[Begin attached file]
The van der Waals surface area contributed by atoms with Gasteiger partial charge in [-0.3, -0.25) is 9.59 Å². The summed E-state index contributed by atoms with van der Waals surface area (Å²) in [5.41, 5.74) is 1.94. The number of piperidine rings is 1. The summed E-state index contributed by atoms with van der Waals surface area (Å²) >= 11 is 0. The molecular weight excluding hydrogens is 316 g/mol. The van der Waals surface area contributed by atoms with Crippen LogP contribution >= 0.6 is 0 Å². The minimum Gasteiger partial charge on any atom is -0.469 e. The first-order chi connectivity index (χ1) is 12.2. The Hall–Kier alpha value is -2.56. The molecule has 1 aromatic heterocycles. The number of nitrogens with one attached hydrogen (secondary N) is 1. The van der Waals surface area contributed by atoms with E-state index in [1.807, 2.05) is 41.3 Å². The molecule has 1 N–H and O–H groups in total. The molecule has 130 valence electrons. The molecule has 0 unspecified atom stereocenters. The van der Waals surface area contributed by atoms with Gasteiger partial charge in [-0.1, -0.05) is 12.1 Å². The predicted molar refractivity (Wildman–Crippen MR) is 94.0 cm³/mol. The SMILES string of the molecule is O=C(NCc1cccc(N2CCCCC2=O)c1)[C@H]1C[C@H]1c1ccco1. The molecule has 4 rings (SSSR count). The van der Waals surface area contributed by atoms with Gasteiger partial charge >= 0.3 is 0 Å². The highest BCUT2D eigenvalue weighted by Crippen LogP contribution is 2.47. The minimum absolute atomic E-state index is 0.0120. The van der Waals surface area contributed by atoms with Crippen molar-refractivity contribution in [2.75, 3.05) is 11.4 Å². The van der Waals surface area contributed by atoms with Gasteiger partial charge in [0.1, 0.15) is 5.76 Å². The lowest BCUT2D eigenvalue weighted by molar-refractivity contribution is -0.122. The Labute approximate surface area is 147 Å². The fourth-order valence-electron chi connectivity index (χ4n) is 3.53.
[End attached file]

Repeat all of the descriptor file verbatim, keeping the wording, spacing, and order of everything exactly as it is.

The van der Waals surface area contributed by atoms with Gasteiger partial charge in [-0.3, -0.25) is 9.59 Å². The summed E-state index contributed by atoms with van der Waals surface area (Å²) in [5.41, 5.74) is 1.94. The number of piperidine rings is 1. The summed E-state index contributed by atoms with van der Waals surface area (Å²) >= 11 is 0. The molecular weight excluding hydrogens is 316 g/mol. The van der Waals surface area contributed by atoms with Crippen LogP contribution >= 0.6 is 0 Å². The minimum Gasteiger partial charge on any atom is -0.469 e. The first-order chi connectivity index (χ1) is 12.2. The Hall–Kier alpha value is -2.56. The molecule has 1 aromatic heterocycles. The number of nitrogens with one attached hydrogen (secondary N) is 1. The van der Waals surface area contributed by atoms with E-state index in [1.807, 2.05) is 41.3 Å². The molecule has 1 N–H and O–H groups in total. The molecule has 130 valence electrons. The molecule has 0 unspecified atom stereocenters. The van der Waals surface area contributed by atoms with Gasteiger partial charge in [-0.1, -0.05) is 12.1 Å². The predicted molar refractivity (Wildman–Crippen MR) is 94.0 cm³/mol. The SMILES string of the molecule is O=C(NCc1cccc(N2CCCCC2=O)c1)[C@H]1C[C@H]1c1ccco1. The molecule has 4 rings (SSSR count). The van der Waals surface area contributed by atoms with Gasteiger partial charge >= 0.3 is 0 Å². The highest BCUT2D eigenvalue weighted by Crippen LogP contribution is 2.47. The minimum absolute atomic E-state index is 0.0120. The van der Waals surface area contributed by atoms with Crippen molar-refractivity contribution in [2.75, 3.05) is 11.4 Å². The van der Waals surface area contributed by atoms with Gasteiger partial charge in [0.1, 0.15) is 5.76 Å². The lowest BCUT2D eigenvalue weighted by molar-refractivity contribution is -0.122. The Labute approximate surface area is 147 Å². The fourth-order valence-electron chi connectivity index (χ4n) is 3.53.